By Henry Twombly
(March 18, 2017)
After reading the SRRN 3/10/17 article “City & Chamber talk contract,” I began to wonder if the Chamber has become a part of a shadow government, and if the Council has unwittingly ceded some of its powers to the Chamber. The City gives nearly two million dollars annually to the Chamber via 55% of bed taxes and funds for destination marketing. This seems an outrageous amount for a “city” of only 10,000 plus people.
Consequently there has been a debate on whether or not to renew the City’s contract with the Chamber for destination marketing. An earlier SRRN editorial supported the Chamber with specious arguments against all the alternative options: a request for proposal for tourism services; an independent marketing firm; a city department of tourism; and a travel consultant study “to assess the current structure and funding and provide recommendations to the city.” It’s hard to believe the Council would pass up an opportunity to fund yet another study, when this would be the logical first step to figure out the efficacy of the Chamber’s destination marketing. Though the Chamber would argue an independent analysis has already been done (by a Yavapai College professor and friend of the Chamber’s CEO), I am skeptical about any statistics put out by the Chamber since the scope of those stats usually include the entire region and not just the city of Sedona. The end result is that it always appears that we are getting more bang for our buck than we really are.
Instead of reducing the amount of money given to the Chamber and taking back some of its powers, the Council wants more input in how the Chamber spends its allocation. Consequently the Chamber is worried it will lose control over the money and/or get less in the bargain. Could it be that the Council has realized it has given the Chamber too much money for marketing? The Chamber counters by saying it is spending it on “product development,” i.e. attributes and amenities that make Sedona more enticing to tourists. “And because product development has not been defined, funding can be used for a variety of sources that enhance the visitor experience – traffic and parking mitigation and trail maintenance – while benefiting the city.” Examples of the Chamber acting as an independent arm of city government are the $56,000 donated to the US Forest Service and its proposed purchase of a Jordan Rd. property for a parking lot at the cost of a million dollars over the next 4 years. This “product development” benefits the tourist industry at the expense of the residents, whose wasterwater rates could be reduced with this million bucks. Yet the City justifies its transfer of power in allowing the Chamber to set the agenda as the prudent use of the Chamber as a proxy. “‘That product development piece has given us [the city] some flexibility to do things that would otherwise have no dedicated funding source,” Assistant Karen Osburn said.”…”She went on to add,”As far as we can tell, there is an unlimited number of possible programs and projects. There is a long list so I don’t think we’re going to be in a situation where we say, ‘What are we going to do with product development money?'”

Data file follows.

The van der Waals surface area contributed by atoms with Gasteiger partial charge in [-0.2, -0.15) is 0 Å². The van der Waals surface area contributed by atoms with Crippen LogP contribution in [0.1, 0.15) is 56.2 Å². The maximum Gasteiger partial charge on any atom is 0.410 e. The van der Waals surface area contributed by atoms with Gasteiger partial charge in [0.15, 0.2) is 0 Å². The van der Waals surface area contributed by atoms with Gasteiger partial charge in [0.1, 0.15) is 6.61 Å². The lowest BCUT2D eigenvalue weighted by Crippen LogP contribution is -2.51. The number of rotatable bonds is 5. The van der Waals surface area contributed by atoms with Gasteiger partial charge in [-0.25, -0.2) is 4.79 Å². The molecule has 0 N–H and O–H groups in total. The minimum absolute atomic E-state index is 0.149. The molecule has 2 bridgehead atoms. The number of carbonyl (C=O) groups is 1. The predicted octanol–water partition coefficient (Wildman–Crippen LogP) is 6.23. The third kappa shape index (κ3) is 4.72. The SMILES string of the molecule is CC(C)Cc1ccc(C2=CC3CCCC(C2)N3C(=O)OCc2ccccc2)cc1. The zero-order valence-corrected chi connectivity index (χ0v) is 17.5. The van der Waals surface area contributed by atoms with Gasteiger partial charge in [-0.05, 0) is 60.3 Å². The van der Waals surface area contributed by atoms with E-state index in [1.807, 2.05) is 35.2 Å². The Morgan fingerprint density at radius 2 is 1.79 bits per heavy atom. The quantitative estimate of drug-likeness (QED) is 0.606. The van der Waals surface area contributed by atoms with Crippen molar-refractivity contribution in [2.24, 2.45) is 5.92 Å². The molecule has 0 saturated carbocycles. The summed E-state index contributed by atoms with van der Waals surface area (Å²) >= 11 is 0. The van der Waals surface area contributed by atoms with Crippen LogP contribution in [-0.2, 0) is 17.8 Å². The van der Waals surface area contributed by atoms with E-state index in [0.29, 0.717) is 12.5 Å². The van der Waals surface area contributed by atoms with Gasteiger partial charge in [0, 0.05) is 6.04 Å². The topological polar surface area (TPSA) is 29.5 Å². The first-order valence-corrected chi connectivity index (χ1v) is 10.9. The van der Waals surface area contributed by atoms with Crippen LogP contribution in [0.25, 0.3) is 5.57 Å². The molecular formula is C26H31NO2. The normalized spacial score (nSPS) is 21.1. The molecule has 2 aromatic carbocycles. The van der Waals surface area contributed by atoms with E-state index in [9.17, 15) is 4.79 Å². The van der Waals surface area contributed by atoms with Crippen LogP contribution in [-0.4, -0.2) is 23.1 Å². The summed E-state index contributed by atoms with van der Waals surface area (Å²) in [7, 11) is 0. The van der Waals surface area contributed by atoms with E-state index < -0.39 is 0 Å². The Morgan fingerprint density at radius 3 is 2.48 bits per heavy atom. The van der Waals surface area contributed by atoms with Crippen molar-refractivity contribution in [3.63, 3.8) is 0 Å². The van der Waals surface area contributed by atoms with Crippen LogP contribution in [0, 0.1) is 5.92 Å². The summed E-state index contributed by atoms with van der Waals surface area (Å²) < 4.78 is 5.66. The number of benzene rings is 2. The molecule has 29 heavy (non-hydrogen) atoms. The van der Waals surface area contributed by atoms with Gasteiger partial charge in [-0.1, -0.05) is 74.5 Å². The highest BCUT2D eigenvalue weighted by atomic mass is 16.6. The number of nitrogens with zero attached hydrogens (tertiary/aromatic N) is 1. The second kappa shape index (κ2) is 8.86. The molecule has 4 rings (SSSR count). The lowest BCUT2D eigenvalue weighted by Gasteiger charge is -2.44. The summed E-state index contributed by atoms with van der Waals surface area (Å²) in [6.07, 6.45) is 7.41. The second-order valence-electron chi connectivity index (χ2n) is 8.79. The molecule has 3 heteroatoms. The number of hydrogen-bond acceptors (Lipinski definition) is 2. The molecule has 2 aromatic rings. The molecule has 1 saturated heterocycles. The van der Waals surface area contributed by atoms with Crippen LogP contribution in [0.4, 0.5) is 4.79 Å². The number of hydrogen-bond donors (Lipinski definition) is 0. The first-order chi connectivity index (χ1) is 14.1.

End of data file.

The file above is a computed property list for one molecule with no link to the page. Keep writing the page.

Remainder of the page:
Wow, this sounds like the Council and the Chamber are now joined at the hip; that there’s been some sort of fusion, a probably illegal blurring of lines between city government and a non-profit; that the Chamber’s board members are now our unelected co-councilors. All the more reason for the Council to take back its powers and take away the Chamber’s destination marketing money and reduce its percentage of the bed tax from 55% to 30%. The Council should be making the decisions on how to spend “product development” money. In fact the Council should cut back funds to bare-bones support of the Chamber and hire an independent agency for destination marketing. Or the Council could eliminate the more non-essential jobs (around economic diversity, social media, etc.) and use those funds to do its own destination marketing. The Council was elected to represent us residents and work for the common good, not to collude in promoting the agendas of special interests.